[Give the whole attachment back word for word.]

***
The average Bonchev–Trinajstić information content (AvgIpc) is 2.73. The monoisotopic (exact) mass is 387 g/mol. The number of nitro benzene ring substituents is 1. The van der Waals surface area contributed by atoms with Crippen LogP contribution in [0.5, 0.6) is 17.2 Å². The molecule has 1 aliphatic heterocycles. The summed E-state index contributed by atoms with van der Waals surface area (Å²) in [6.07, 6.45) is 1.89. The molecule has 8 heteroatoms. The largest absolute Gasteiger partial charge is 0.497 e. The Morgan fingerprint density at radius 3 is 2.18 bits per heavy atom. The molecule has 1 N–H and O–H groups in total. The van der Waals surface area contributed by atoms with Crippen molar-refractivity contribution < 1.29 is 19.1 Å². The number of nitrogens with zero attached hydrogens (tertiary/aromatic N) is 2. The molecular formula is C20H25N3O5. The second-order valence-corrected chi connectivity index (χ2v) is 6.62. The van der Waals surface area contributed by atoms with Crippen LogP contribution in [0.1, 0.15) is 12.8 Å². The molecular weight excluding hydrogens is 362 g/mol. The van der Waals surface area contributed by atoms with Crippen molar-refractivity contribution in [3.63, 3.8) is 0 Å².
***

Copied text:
The average Bonchev–Trinajstić information content (AvgIpc) is 2.73. The monoisotopic (exact) mass is 387 g/mol. The number of nitro benzene ring substituents is 1. The van der Waals surface area contributed by atoms with Crippen LogP contribution in [0.5, 0.6) is 17.2 Å². The molecule has 1 aliphatic heterocycles. The summed E-state index contributed by atoms with van der Waals surface area (Å²) in [6.07, 6.45) is 1.89. The molecule has 8 heteroatoms. The largest absolute Gasteiger partial charge is 0.497 e. The Morgan fingerprint density at radius 3 is 2.18 bits per heavy atom. The molecule has 1 N–H and O–H groups in total. The van der Waals surface area contributed by atoms with Crippen molar-refractivity contribution < 1.29 is 19.1 Å². The number of nitrogens with zero attached hydrogens (tertiary/aromatic N) is 2. The molecular formula is C20H25N3O5. The second-order valence-corrected chi connectivity index (χ2v) is 6.62. The van der Waals surface area contributed by atoms with Crippen LogP contribution in [0.1, 0.15) is 12.8 Å². The molecular weight excluding hydrogens is 362 g/mol. The van der Waals surface area contributed by atoms with Crippen molar-refractivity contribution in [3.63, 3.8) is 0 Å².